Paul Soady’s street was lined with single-story houses when he moved to Los Angeles’s Beverly Grove area in 1990. Since then, homeowners have added what he calls “gun towers” to their two-level “white monstrosities.”
“This neighborhood is one of the quietest parts of L.A.,” said Soady, 64, a native of Australia who teaches photography and advertising at Art Center College of Design in Pasadena. “It’s a magical place. But we certainly can’t take our clothes off anymore and run around our backyard naked. There are all these windows facing our house.”
During the Los Angeles real estate boom that began in 2002 and peaked five years later, developers built multistory homes with more square footage than their lots had as a way of raising prices. Now, as property values recover after a 21-month slump, the city is curbing the size of single-family homes to prevent so-called McMansions from being built in such neighborhoods as Hollywood and in the Santa Monica Mountains.
“When the good times were rolling and people were basically flipping homes to make a lot of money, they added on and redid houses, and they didn’t really care about the neighborhoods,” Renee Weitzer, chief of land use planning for City Councilman Tom LaBonge, said in a telephone interview. “We have some pictures of neighborhoods where one home overpowers the look of the entire street.”
An ordinance signed by Mayor Antonio Villaraigosa last week limits new hillside homes to about 3,000 square feet (280 square meters) on a typical 5,000-square-foot lot. Developers had been allowed to build a 7,000-square-foot, multilevel home on a 5,000-square-foot lot, Weitzer said.
The law, focused on hillside homes, is the final step in a three-part initiative intended to stop oversized developments on single-family home plots in the city. The first step was the June 2008 adoption of the Baseline Mansionization Ordinance, which limited the size and height of homes on flat lots, and the second was the creation of new maps to more accurately show the city’s hillsides.
LaBonge introduced the plan in 2006, when property values were almost at their peak.
The median home price in Los Angeles County more than doubled to $599,000 in mid-2007 from $245,000 at the beginning of 2002, according to DataQuick Information Systems Inc., a San Diego-based real estate research company. Property values tumbled during the recession and are 47 percent below their peak. They have gained 7.8 percent from their May 2009 low.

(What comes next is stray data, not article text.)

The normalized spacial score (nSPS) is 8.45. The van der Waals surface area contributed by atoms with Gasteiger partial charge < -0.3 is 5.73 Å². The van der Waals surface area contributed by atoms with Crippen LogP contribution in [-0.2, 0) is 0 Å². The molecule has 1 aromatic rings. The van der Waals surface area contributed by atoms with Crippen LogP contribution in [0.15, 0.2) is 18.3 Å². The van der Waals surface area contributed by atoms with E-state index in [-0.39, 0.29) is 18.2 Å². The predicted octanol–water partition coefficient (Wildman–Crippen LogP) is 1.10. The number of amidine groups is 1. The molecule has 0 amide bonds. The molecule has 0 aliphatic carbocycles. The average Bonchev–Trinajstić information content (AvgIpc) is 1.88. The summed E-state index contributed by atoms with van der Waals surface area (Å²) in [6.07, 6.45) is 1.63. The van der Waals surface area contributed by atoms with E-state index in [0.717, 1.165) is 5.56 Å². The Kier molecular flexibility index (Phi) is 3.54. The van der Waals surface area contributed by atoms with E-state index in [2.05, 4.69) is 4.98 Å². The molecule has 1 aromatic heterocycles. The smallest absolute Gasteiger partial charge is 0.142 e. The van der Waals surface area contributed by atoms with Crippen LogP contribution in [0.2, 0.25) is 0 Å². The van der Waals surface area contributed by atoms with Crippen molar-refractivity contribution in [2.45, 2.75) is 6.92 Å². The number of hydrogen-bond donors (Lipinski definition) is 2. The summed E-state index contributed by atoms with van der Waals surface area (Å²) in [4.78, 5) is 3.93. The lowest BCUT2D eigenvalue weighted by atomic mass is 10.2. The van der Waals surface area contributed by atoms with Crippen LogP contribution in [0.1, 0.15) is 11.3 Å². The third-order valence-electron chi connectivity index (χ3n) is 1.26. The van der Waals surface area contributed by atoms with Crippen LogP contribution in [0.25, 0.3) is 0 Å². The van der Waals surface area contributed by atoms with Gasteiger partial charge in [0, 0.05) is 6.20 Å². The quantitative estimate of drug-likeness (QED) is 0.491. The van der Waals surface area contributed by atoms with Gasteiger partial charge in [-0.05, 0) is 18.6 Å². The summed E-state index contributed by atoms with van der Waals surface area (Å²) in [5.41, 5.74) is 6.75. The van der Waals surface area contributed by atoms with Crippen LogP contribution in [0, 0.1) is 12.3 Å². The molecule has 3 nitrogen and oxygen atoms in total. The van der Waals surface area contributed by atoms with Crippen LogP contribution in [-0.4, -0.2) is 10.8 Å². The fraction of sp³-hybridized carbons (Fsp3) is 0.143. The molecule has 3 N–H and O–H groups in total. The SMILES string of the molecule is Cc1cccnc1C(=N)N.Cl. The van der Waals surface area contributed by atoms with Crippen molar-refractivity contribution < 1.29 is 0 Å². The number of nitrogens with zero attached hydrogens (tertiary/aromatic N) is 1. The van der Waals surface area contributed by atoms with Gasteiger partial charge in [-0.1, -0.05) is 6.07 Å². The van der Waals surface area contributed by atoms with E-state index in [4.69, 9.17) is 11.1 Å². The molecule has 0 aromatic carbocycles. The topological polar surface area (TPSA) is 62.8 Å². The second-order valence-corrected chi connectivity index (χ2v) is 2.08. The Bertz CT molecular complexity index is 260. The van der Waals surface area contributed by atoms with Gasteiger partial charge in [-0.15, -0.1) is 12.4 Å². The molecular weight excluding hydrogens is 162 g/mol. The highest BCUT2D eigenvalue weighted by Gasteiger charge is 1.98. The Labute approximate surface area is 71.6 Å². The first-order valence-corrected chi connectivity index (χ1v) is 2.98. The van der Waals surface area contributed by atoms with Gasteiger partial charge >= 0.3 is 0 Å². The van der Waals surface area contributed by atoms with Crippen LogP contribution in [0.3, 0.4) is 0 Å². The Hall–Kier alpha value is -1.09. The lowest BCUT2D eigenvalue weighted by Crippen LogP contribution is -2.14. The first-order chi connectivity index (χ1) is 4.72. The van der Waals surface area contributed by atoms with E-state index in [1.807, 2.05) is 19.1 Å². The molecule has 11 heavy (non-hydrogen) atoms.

The median size of homes in Los Angeles was 3,520 square feet in 2005, according to Erick Lopez, a planner for the city. That compares with an average of 2,500 square feet across the western U.S., he said.
The growth in home sizes has caused neighbors to fight back. Soady, the Beverly Grove resident, planted bamboo around his 1926 English Tudor home to try to shield himself from a neighboring house that rises 10 feet above his.
Jason Neidleman, 40, who lives in the same neighborhood, started a Facebook page called “Angelenos Against Mansionization” after becoming annoyed with the McMansions that appeared on his tree-lined street about 10 years ago. The group has 19 members and a link to an anti-mansionization petition online.
“Plants were dying because suddenly they were in the shade,” said Neidleman, a political science professor at the University of La Verne. “It wasn’t a natural evolution of a neighborhood but strictly about profit.”
The new regulation, which takes effect May 9, won’t affect existing buildings or developments already approved, Weitzer said. The ordinance may make it harder for people to sell their homes to wealthy buyers wanting to rebuild, said Richard Green, director of the Lusk Center for Real Estate at the University of Southern California.
‘Fewer Rich People’
“L.A. is the most heavily regulated housing city in the country,” Green said in a telephone interview. “This adds to the regulatory quagmire. It just means we’ll have fewer rich people who will decide to live here. The nice thing about rich people is that they do pay high taxes.”
Those wealthy residents, Soady said, have changed the character of the neighborhood that attracted him two decades ago. Even with the new ordinance, the look and feel of his street is likely to evolve further, he said.
“The neighborhood was full of old people dying off, then this whole new wave of new people came in,” Soady said. “They saw money and bought lots and pulled down the houses. I am certain, once we are gone, our house will be bulldozed.”
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